Heather Fortner’s Sea Fern Nature Printing Studio in Toledo, Oregon contains the usual artist's implements—brushes, paper, and ink—as well as a less conventional tool of her trade: whole raw fish. The scaly specimens aren’t intended for eating, but for printing. Fortner specializes in a particular style of traditional Japanese art called gyotaku, literally translated as “fish rubbings.” A direct application of the 19th century technique involves coating one side of a dead fish with pigment and taking a mirrored impression on a thin sheet of rice paper, whereas the indirect method dictates that ink should instead be applied to a paper pressed against the fish’s side–more like the way leaf and gravestone rubbings can replicate an image without altering the object itself. Messy as it sounds, the direct method is Fortner’s preferred means of practicing gyotaku.

Fortner encountered her first fish rubbing as a student at the University of Hawai’i on the island of Lana’i, where she was surrounded by the sea and channeled her fascination with marine life into a degree in Natural Sciences. After graduating in 1978, Fortner spent three decades on the water as a commercial fisherman, a deckhand, and an officer in the U.S. Merchant Marine. During her travels, Fortner took the opportunity to study with Japanese gyotaku masters in their studios, as well as to gather odd fish from around the globe.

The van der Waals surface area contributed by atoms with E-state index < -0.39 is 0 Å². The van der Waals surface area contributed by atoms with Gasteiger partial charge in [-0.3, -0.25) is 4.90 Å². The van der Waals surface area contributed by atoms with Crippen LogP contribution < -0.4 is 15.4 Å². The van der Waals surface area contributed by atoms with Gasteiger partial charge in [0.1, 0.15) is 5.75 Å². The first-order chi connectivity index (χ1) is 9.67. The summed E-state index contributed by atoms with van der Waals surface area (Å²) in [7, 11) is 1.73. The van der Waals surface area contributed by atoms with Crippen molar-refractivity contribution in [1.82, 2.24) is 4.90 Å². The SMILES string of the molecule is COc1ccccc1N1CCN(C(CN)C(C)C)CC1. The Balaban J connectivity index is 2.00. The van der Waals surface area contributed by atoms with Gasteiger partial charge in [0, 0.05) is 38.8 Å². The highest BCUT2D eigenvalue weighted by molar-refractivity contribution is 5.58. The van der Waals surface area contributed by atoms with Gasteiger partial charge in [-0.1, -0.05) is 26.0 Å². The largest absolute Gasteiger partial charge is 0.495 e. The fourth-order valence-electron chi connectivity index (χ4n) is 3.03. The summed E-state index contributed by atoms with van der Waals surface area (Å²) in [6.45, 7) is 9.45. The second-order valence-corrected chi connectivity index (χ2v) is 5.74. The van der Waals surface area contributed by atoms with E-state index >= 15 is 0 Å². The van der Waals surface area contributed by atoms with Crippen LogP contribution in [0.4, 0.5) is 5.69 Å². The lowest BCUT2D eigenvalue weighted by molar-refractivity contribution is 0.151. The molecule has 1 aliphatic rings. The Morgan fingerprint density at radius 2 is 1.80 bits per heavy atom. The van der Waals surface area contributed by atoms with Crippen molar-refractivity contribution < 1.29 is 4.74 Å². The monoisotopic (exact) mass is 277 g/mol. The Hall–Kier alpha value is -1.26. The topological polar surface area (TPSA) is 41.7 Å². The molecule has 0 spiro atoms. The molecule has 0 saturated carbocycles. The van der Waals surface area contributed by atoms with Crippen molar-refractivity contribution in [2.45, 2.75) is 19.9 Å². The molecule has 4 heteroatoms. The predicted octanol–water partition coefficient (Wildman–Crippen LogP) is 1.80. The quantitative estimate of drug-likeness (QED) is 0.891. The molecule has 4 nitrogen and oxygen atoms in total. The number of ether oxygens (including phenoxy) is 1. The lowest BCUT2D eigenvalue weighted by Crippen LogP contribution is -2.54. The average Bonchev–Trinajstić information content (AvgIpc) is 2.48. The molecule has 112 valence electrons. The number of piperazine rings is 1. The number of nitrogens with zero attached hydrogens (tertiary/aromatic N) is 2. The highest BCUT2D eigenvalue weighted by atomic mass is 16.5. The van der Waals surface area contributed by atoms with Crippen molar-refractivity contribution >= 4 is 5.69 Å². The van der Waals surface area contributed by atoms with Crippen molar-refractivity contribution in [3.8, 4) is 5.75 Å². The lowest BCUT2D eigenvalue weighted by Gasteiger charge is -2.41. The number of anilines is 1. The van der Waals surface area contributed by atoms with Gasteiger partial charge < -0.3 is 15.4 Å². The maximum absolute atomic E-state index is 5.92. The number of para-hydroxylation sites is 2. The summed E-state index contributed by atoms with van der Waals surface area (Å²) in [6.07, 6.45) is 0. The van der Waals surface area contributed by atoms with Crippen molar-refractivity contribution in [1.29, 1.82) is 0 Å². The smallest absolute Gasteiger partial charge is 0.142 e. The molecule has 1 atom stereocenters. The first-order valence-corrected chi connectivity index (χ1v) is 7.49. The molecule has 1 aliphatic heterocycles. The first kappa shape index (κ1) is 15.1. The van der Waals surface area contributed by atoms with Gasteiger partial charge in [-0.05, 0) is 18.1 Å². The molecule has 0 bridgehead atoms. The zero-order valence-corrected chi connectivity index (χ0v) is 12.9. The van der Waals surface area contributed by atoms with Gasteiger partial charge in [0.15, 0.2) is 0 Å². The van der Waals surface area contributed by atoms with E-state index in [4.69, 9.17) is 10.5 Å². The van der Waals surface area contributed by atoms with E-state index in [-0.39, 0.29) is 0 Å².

Despite gyotaku’s contemporary reputation as an art form, it arose from a more pragmatic practice. When Japanese fishermen needed to prove their skill out on the sea before the invention of cameras and the classic “It was THIS big!” pose, they turned to fish rubbings. The direct relationship between the fish’s physical size and its image on the page was considered so reliable in mid-1800s Japan that the resulting prints were often treated as legitimate evidence of a fisherman’s prowess, and occasionally used to judge winners in fishing contests.

Though it seems odd that a fisherman would immediately coat their most prized fish in ink to prove its existence, the Japanese fishermen who documented their most impressive catches of the day using gyotaku didn’t necessarily have to choose between paper and plate. To avoid waste, the fishermen would wash the bodies completely free of ink after printing, then consume them as usual. Fortner employs the same no-waste philosophy, though she keeps art and appetite separate; she now primarily sources fish for gyotaku from the dead specimens that wash up on shore and makes sure to put them to use in multiple works before burying the bodies in her garden as fertilizer.

Fortner employs a variety of nature printing styles in addition to gyotaku. After taking the fish’s imprint, she must paint in the details, particularly the eyes. She may also add in true-to-life detail from rubbings of ferns or various seaweeds—the better to simulate a marine habitat. She applies the final touches in watercolor.

[h/t My Modern Met]